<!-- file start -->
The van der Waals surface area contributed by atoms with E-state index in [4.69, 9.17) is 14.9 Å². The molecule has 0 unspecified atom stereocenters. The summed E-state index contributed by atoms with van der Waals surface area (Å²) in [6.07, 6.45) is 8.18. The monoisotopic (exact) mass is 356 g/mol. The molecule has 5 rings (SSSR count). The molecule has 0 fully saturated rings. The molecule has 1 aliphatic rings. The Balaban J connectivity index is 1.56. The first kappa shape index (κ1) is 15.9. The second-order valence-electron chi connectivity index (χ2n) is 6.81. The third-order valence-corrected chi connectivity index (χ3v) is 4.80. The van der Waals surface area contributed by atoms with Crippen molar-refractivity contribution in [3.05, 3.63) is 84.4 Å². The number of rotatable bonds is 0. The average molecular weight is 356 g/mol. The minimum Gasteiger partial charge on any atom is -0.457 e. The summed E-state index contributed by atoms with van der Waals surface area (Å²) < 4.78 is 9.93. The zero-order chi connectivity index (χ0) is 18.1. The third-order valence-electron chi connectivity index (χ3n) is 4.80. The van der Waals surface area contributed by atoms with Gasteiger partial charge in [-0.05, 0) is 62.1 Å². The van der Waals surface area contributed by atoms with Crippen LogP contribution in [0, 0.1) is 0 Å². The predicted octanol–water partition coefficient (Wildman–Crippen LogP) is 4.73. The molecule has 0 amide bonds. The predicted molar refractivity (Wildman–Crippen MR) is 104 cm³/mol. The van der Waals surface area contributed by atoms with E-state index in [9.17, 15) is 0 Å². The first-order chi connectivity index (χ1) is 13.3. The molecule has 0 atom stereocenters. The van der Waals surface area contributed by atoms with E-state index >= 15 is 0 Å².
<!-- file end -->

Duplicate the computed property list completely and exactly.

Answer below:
The van der Waals surface area contributed by atoms with E-state index in [4.69, 9.17) is 14.9 Å². The molecule has 0 unspecified atom stereocenters. The summed E-state index contributed by atoms with van der Waals surface area (Å²) in [6.07, 6.45) is 8.18. The monoisotopic (exact) mass is 356 g/mol. The molecule has 5 rings (SSSR count). The molecule has 0 fully saturated rings. The molecule has 1 aliphatic rings. The Balaban J connectivity index is 1.56. The first kappa shape index (κ1) is 15.9. The second-order valence-electron chi connectivity index (χ2n) is 6.81. The third-order valence-corrected chi connectivity index (χ3v) is 4.80. The van der Waals surface area contributed by atoms with Crippen molar-refractivity contribution in [3.05, 3.63) is 84.4 Å². The number of rotatable bonds is 0. The average molecular weight is 356 g/mol. The minimum Gasteiger partial charge on any atom is -0.457 e. The summed E-state index contributed by atoms with van der Waals surface area (Å²) < 4.78 is 9.93. The zero-order chi connectivity index (χ0) is 18.1. The third-order valence-electron chi connectivity index (χ3n) is 4.80. The van der Waals surface area contributed by atoms with Gasteiger partial charge in [-0.05, 0) is 62.1 Å². The van der Waals surface area contributed by atoms with Crippen LogP contribution in [0, 0.1) is 0 Å². The predicted octanol–water partition coefficient (Wildman–Crippen LogP) is 4.73. The molecule has 0 amide bonds. The predicted molar refractivity (Wildman–Crippen MR) is 104 cm³/mol. The van der Waals surface area contributed by atoms with E-state index in [9.17, 15) is 0 Å². The first-order chi connectivity index (χ1) is 13.3. The molecule has 0 atom stereocenters. The van der Waals surface area contributed by atoms with E-state index >= 15 is 0 Å².